Marriage is the most attractive partnership, and the rich culture and traditions contribute to its beauty. Chants, traditional attire, food, family time, and gift exchange all contribute to the fiesta. Indian weddings are famous around the world for their extravagant and loud gatherings packed with music and dance. In terms of culture and heritage, India is a rich country. Every culture has its own style of carrying out wedding ceremonies. India is a spiritual land with diverse cultures, including Hinduism, Sikhism, Jainism, and Buddhism, among others. These civilizations are defined not only by their ideas but also by their rituals, ceremonies, and life values.
One such tradition includes typing of mangalsutra. Mangalsutra, which literally translates as “holy thread,” is an integral part of Hindu bridal jewellery and wedding traditions. Almost every community and location in the country has their own mangalsutra, albeit with a different name, form, or design. The significant use of gold, a custom deemed auspicious beyond regional borders, connects these various styles of mangalsutras. In India, the sanctity of the mangalsutra transcends all language, culture, and even religious barriers.
Let’s look closely at some of the different types of mangalsutra in India from other states and traditions:
States in the South
It is usually assumed that mangalsutra originated in India’s southern states and spread to other regions gradually. In the South, this sacred thread is known by many names based on community and caste. The thaali or thirumangalyam, a long golden thread and a gold pendant representing the ultimate deity, is among the most popular.
Various states in South India have diverse mangalsutra styles, names, and designs widely known as Thali or Thirumangalayam or Mangalyam or Thaaly or Kodi. Thali shapes and forms are mythologically derived or based on family rituals.
A typical Tamil mangalsutra or Thali Kodi includes symbolic images of the family deity, Tulsi plant, Lord Shiva, or Goddess Meenakshi, and is often embellished with gold coins, diamonds, gems, black beads, and other items in addition to the primary Thali. They are hung from a gold chain or “Manja Kayiru,” or golden thread.
Mangalsutra is worn by both Hindus and Christians in Kerala. While Hindus refer to it as Thali, a leaf-shaped pendant, Christians refer to it as Minnu, a cross-shaped pendant. The Thali is traditionally worn on a gold chain.
In Telugu traditions, there are various forms of mangalsutra, each with its own names, such as Mangalasutramu, Pustelu, Maangalyamu, Ramar Thaali, and Bottu, depending on the community, caste, and locality. A typical Telugu Mangalsutra consists of two round discs or coins linked on a yellow thread and is unified on the sixteenth day of marriage, signifying the union and harmony between the two families. Various sorts of mangalsutra designs are followed in accordance with the community’s traditional and cultural values.
Mangalsutra is known as “Karthamani Pathak” in Karnataka, particularly in the Coorg region, where Karthamani and Pathak are two independent jewellery pieces. The Karthamani is made of corals and gold beads strung together on a thread or gold chain and worn with the Pathak, a gold pendant with a huge gold coin with Lakshmi inscription and little round rubies scattered around the perimeter.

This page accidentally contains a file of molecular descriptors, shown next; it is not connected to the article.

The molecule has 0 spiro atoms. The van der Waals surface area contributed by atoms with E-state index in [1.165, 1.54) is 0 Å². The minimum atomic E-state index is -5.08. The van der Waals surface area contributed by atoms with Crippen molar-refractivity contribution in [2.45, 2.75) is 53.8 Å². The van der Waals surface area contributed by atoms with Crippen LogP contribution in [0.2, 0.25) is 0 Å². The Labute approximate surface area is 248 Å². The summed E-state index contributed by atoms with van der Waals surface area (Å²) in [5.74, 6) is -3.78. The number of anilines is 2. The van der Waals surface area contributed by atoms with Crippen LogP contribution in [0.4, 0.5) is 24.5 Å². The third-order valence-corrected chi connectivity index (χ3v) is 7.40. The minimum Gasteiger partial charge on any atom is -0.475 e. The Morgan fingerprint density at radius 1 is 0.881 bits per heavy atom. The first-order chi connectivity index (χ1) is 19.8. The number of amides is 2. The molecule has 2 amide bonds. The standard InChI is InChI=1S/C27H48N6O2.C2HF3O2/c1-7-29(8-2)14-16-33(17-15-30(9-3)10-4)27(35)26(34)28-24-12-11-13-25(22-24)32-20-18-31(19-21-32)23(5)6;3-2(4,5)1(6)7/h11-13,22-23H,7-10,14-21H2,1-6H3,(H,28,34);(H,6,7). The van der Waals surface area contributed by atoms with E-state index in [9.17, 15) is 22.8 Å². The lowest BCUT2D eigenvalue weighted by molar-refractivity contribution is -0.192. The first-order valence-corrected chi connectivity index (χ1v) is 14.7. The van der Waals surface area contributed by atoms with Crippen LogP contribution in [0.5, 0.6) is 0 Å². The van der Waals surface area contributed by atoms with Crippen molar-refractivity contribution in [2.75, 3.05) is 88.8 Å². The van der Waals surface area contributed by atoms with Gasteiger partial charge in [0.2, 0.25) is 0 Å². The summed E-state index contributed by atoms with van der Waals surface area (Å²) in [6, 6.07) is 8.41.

Other States of India
The other states of India also have a wide variety of customs regarding gold mangalsutra.
The Maharashtrian mangalsutra is well-known for its double line of black and gold beads with a central pendant of two gold vats or cups. This vati design represents Shiva and Shakti, and the holy union is symbolized by two strands of gold beads fused together. The black and gold beads in the mangalsutra strand are thought to fend off evil and bring happiness into a marriage. Younger brides frequently wear the mangalsutra pendant flipped to the front for the first year of marriage to demonstrate their newlywed status.
Gujarati brides used to wear a diamond nose stud to represent their marital status. They also don the customary mangalsutra, which is made up of black beads and delicate gold pendants. Modern mangalsutra designs combine a shorter chain with a modern gold or diamond pendant for increased wearability.
The bichua, or toe-ring, is one of the most important emblems of bridal jewellery in the Bihari tradition. Bihari brides also wear the ‘Taagpaag’ mangalsutra. This is a one-of-a-kind piece of jewellery with twin strands and a gold pendant.
Kashmir has distinctive bridal jewellery known as Dijhor or Dehjoor, which consists of multiple gold earrings strung together with a plain red thread. Soon after the wedding, the groom’s family replaces the thread with a gold chain. The aath, which literally translates to a little golden ornament, is the term given to this chain.
Modern Day Mangalsutra
Contemporary mangalsutra sets the trend and represents a fashion statement. Wearing a mangalsutra has grown fashionable in recent years. Seeing the expanding movement and demand, jewellers are creating a variety of styles, including the mangalsutra, with a hint of colour utilizing gemstones. Mangalsutra is traditionally worn in chains. Mangalsutra bracelets have recently been developed in chain form.
Although many sorts of mangalsutra designs and styles are increasingly popular nowadays, the significance of mangalsutra remains the same, even among young brides who choose something stylish and classy.
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